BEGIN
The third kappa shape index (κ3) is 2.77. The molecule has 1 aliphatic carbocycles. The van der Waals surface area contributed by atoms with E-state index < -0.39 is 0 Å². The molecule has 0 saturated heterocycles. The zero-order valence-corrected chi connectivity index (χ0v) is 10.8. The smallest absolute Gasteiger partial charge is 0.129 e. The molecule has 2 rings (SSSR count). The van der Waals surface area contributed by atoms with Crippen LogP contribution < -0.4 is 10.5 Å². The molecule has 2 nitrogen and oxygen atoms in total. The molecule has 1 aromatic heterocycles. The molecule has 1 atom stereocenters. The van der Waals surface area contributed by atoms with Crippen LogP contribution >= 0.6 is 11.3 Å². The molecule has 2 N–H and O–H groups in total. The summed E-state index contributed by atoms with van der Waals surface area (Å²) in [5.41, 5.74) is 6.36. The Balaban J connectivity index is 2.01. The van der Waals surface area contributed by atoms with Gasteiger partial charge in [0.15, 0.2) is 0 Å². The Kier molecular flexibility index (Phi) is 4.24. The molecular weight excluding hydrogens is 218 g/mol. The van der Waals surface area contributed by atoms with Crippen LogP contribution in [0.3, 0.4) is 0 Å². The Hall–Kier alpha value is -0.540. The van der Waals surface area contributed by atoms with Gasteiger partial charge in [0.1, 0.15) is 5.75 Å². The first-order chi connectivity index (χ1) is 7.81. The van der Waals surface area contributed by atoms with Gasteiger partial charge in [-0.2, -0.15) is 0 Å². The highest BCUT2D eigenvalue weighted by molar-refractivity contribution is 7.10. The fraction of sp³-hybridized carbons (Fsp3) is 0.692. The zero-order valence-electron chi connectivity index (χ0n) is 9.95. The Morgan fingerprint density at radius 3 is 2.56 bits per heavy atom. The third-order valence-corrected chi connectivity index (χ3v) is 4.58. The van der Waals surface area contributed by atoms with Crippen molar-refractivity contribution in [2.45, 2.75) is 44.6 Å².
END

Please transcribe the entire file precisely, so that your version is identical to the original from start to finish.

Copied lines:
The third kappa shape index (κ3) is 2.77. The molecule has 1 aliphatic carbocycles. The van der Waals surface area contributed by atoms with E-state index < -0.39 is 0 Å². The molecule has 0 saturated heterocycles. The zero-order valence-corrected chi connectivity index (χ0v) is 10.8. The smallest absolute Gasteiger partial charge is 0.129 e. The molecule has 2 rings (SSSR count). The van der Waals surface area contributed by atoms with Crippen LogP contribution < -0.4 is 10.5 Å². The molecule has 2 nitrogen and oxygen atoms in total. The molecule has 1 aromatic heterocycles. The molecule has 1 atom stereocenters. The van der Waals surface area contributed by atoms with Crippen LogP contribution >= 0.6 is 11.3 Å². The molecule has 2 N–H and O–H groups in total. The summed E-state index contributed by atoms with van der Waals surface area (Å²) in [5.41, 5.74) is 6.36. The Balaban J connectivity index is 2.01. The van der Waals surface area contributed by atoms with Gasteiger partial charge in [0.15, 0.2) is 0 Å². The Kier molecular flexibility index (Phi) is 4.24. The molecular weight excluding hydrogens is 218 g/mol. The van der Waals surface area contributed by atoms with Crippen LogP contribution in [0.3, 0.4) is 0 Å². The Hall–Kier alpha value is -0.540. The van der Waals surface area contributed by atoms with Gasteiger partial charge in [0.1, 0.15) is 5.75 Å². The first-order chi connectivity index (χ1) is 7.81. The van der Waals surface area contributed by atoms with Gasteiger partial charge in [-0.2, -0.15) is 0 Å². The highest BCUT2D eigenvalue weighted by molar-refractivity contribution is 7.10. The fraction of sp³-hybridized carbons (Fsp3) is 0.692. The zero-order valence-electron chi connectivity index (χ0n) is 9.95. The Morgan fingerprint density at radius 3 is 2.56 bits per heavy atom. The third-order valence-corrected chi connectivity index (χ3v) is 4.58. The van der Waals surface area contributed by atoms with Crippen molar-refractivity contribution in [2.45, 2.75) is 44.6 Å².